Stuff the mouse with fiberfill, then sew the mouse’s bottom to the sides and belly using a whipstitch.  Of course, you will need to switch to a running stitch to sandwich the mouse’s feet between the sides and the bottom.

At this point, the mouse should essentially look done, just missing his hands, nose, whiskers, and accessories.  You can attach these by sewing them on, but the pieces are so small that using Fabri-tac adhesive will be much, much easier.  Simply spread a little Fabri-tack on the back of the mouse’s arms, and glue them into place.  Next, snip three or four lengths of the beading wire to serve as whiskers.  Tie them together in the middle using black thread, then attach them to the end of the mouse’s nose with a quick stitch or two.  Cover the back of the black fabric dot with Fabri-tac, then stick the dot over the whiskers and hold it in place until the black nose is firmly attached.  The basic mouse is essentially finished.

To attach the holly, you must first make it.  I ironed a strip of green felt down the middle, then cut it to resemble half a holly leaf (which would of course be a full leaf once unfolded).  I made a second, then glued them to the mouse’s body so that it looked as if he was holding them in one hand.  I then cut two small strips of red felt and tightly coiled them up, using dots of Fabri-tac to secure the coil.  This made a holly berry.  I then put more Fabri-tac at the bottom of a coil and secured it to the points of the two leaves and repeated the process to make a second berry.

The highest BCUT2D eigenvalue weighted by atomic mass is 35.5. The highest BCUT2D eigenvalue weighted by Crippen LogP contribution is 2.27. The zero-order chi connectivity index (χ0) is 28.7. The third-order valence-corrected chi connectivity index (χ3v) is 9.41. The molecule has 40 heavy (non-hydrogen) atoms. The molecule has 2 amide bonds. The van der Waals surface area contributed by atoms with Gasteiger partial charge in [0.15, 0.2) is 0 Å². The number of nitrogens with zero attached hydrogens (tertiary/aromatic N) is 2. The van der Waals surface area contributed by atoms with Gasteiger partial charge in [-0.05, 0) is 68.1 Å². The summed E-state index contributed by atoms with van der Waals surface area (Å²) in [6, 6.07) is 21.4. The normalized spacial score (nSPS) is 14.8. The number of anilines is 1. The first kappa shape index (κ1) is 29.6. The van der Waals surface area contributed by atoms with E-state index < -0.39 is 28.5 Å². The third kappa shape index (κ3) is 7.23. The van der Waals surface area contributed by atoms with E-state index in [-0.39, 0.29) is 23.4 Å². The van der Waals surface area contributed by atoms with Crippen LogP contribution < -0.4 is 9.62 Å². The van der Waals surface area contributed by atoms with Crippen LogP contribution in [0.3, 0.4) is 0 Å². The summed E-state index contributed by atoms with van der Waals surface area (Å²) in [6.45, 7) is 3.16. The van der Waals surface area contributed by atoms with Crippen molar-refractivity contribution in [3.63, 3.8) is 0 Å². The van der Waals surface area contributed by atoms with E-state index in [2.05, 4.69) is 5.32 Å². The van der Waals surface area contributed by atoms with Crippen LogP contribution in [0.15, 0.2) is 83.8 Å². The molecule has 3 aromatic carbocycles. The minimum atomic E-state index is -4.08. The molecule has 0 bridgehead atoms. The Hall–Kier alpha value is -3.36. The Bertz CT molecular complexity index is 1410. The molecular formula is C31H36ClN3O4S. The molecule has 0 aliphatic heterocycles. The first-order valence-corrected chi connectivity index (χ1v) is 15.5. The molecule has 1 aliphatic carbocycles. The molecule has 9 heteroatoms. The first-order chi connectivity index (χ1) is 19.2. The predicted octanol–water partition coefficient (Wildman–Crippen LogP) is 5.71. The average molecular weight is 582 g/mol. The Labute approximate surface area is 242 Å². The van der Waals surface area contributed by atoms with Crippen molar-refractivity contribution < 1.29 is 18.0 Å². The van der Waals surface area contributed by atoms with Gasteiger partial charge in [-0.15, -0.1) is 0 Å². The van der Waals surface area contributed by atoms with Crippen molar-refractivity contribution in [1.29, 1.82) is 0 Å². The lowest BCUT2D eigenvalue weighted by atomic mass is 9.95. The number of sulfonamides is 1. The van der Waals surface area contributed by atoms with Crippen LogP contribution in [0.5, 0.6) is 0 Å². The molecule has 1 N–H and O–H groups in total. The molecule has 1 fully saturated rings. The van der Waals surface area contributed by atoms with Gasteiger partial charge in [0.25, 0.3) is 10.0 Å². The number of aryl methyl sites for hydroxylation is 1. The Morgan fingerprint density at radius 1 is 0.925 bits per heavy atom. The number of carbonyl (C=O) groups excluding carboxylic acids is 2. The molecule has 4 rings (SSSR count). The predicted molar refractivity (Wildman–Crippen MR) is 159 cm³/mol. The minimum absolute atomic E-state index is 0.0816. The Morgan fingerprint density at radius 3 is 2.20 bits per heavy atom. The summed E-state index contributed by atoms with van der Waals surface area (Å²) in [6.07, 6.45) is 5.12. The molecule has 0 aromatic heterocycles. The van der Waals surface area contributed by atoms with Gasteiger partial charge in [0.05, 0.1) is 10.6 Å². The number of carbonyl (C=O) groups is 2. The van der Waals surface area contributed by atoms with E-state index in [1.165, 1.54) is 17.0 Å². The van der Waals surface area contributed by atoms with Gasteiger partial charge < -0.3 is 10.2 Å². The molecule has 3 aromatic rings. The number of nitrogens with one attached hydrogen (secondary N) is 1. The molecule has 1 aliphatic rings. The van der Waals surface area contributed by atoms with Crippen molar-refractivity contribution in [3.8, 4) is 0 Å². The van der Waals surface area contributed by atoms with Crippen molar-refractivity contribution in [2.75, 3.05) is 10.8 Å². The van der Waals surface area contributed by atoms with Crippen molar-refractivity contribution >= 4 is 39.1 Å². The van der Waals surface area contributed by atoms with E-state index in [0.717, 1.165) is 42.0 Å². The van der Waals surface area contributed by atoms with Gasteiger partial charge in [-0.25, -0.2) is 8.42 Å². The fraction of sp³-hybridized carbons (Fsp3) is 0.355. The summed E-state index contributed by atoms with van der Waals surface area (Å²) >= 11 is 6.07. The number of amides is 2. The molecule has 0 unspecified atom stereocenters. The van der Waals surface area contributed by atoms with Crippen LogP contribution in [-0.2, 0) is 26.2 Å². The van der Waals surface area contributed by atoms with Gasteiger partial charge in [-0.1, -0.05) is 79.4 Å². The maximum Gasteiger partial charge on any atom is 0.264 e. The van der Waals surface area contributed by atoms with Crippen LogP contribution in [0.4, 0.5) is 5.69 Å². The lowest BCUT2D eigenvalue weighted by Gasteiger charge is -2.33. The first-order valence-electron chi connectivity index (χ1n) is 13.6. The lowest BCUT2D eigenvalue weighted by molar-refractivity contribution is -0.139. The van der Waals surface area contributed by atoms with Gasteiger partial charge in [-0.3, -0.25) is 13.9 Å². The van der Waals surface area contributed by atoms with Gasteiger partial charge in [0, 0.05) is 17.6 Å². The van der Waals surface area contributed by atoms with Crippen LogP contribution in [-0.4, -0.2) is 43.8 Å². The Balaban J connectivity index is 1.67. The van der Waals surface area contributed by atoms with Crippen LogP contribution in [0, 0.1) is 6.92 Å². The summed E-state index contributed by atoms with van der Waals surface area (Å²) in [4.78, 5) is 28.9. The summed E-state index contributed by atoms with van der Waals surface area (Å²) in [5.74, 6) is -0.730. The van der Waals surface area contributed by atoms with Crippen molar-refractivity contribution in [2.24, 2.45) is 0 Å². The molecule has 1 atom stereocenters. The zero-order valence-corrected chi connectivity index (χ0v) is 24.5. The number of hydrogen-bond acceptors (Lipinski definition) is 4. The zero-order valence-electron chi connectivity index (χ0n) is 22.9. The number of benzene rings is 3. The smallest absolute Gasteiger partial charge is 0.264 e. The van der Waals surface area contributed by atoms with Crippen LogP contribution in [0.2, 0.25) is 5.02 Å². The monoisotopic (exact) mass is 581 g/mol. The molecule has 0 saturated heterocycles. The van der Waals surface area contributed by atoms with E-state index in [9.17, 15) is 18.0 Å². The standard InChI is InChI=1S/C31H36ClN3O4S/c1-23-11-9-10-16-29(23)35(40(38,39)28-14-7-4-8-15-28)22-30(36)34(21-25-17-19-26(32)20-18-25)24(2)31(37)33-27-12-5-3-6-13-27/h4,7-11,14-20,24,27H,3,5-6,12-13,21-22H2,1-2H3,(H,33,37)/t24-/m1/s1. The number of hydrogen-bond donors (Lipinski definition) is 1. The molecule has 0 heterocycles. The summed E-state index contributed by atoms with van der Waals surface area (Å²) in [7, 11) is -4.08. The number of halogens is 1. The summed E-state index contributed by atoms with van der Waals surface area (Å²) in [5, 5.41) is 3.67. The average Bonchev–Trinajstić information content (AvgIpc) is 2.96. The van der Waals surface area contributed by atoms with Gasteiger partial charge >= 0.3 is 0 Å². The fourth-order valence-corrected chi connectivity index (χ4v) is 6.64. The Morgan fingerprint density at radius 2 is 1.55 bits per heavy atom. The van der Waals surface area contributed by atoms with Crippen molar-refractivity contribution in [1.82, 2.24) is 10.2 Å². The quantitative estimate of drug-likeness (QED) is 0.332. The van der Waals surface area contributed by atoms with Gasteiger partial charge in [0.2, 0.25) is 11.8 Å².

To make the mouse a hanging ornament, I took a length of seasonal ribbon and threaded it onto a sharp tapestry needle.  I forced the needle through the back of the mouse so that the ribbon ran perpendicular to the backbone seam.  (It did take some force to pull the needle through), then knotted the two ends of the ribbon together.

Voila!  A felt mouse!

Yule Ornament Idea: Gilded Walnuts

A Gilded Walnut